Thursday, May 9, 2013

WIP Wednesday: Triggered

This is the new title of the novel I once called Lockdown. I can thank J. Anderson Coats for that. I wrote this book a few years back, in fact, I think I wrote it for NaNoWriMo 2009, so it's rough, really rough. I've decided to do a major overhaul on it and perhaps put it out as my next indie project after Dissected. We'll see. Anyway, here's a snippet, keep in mind, it's rough. Setting the scene, it's a book about a school shooting, these kids are on their bus on the way to school.



Cameron, a junior, was absolutely gorgeous.  His skin was like dark chocolate and he had these bright penetrating hazel eyes.  With a tall, muscular, lean body, he was a perfect fit on the basketball team.  A ready made star.  Only he didn’t play basketball, he played the drums.  Instead of being on the court, he was in the stands, in my opinion, a likeable choice.  He seemed like a cool guy, friendly with everyone, always cracking jokes and acting goofy.   He and Brady were best friends.  He sat with Kimberly across from Brady and Kat.  Cameron and Kimberly’s sister were a couple, another thing for her to be jealous of.
     “Hey Brady,” Cameron said.
     “Yeah.”
     “Why do men find it difficult to make eye contact?”
     “I don’t know, why?”
     “Because tits don't have eyes.”  Brady just shook his head.  He probably wanted to laugh, but dared not with Kat sitting right next to him. Cameron laughed at his own joke; a few giggles broke out throughout the bus.  “I have another one.  What did the blonde say when she opened the box of Cheerios?”
     Kat, being a blonde, shot Cameron a dirty look.  “I don’t know, what did she say,” Brady asked.
     “Oh look! Doughnut seeds!"  Cameron again laughed like a lunatic.
     “Cameron,” Kat said.
     “Uh-oh, I’m in trouble, huh,” Cameron said.
     “Kat ignored the question, “Why are blonde jokes always so short?”
     “I don’t know, why,” Cameron asked.
     “So guys can remember them.”
     “That’s a good one.”
     “ You know the problem with most men, Cameron?”
     “No, what?”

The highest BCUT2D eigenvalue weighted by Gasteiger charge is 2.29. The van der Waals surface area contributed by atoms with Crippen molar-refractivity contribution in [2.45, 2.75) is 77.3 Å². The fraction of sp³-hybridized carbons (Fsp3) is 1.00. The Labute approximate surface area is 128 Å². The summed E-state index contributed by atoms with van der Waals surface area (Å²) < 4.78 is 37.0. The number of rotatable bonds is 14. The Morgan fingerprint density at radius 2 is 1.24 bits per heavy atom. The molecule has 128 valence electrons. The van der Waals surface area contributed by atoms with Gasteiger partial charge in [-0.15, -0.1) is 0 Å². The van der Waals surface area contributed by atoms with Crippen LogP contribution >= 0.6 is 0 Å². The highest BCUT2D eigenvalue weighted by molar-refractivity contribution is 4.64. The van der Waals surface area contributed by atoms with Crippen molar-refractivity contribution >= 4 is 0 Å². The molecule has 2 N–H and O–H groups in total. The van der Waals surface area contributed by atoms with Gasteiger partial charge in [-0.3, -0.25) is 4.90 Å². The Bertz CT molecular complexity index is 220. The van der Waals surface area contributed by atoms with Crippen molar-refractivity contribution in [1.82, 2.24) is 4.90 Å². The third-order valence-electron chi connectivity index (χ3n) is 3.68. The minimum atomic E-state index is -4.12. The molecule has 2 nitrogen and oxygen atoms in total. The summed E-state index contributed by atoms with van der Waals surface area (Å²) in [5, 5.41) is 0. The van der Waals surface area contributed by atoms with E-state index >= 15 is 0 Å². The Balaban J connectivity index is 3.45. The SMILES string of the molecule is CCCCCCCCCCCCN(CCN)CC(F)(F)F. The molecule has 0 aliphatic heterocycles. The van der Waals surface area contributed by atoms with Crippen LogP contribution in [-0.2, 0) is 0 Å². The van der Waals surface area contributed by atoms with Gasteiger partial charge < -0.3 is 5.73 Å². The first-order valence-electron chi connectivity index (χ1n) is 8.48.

“The problem is they’re assholes.  The problem with most women is that they put up with those assholes.  Cher said that.” 
     “Ooh, Cher’s smart.  You got served,” Kimberly said to Cameron.
     “So I did.  But who’s Cher?” 
     “You’re not serious,” Kat said.
     “What?”
     They all laughed together, happy little group.
     So many of the kids on the bus don’t even seem real, like they are imitations of one another, plastic and trying to be something other than what is real, a character in the teen movie of the week, a stereotype, a caricature of who they’re trying to portray.  In some ways, I suppose it’s expected, on other ways, it’s just pathetic.
     The bus driver closed the doors and began rolling down the street.  Angel was missing, Cameron’s girlfriend, Kimberly’s little sister.  She was my favorite to watch because she moved with this smooth elegance you only see on catwalks.  In fact, it was smoother than that even; it’s as if she glided.  She was beautiful enough to walk down a catwalk one day, with her long shiny black hair, her flawless brown skin, her deep brown eyes, and tall, slender frame.  Her name was fitting, as she was not only beautiful, but also soulful and kind.  If I were to have a friend, I’d want it to be Angel.   At first I was sad not to have seen her that day, but realized soon enough, she was one of the lucky ones.
    


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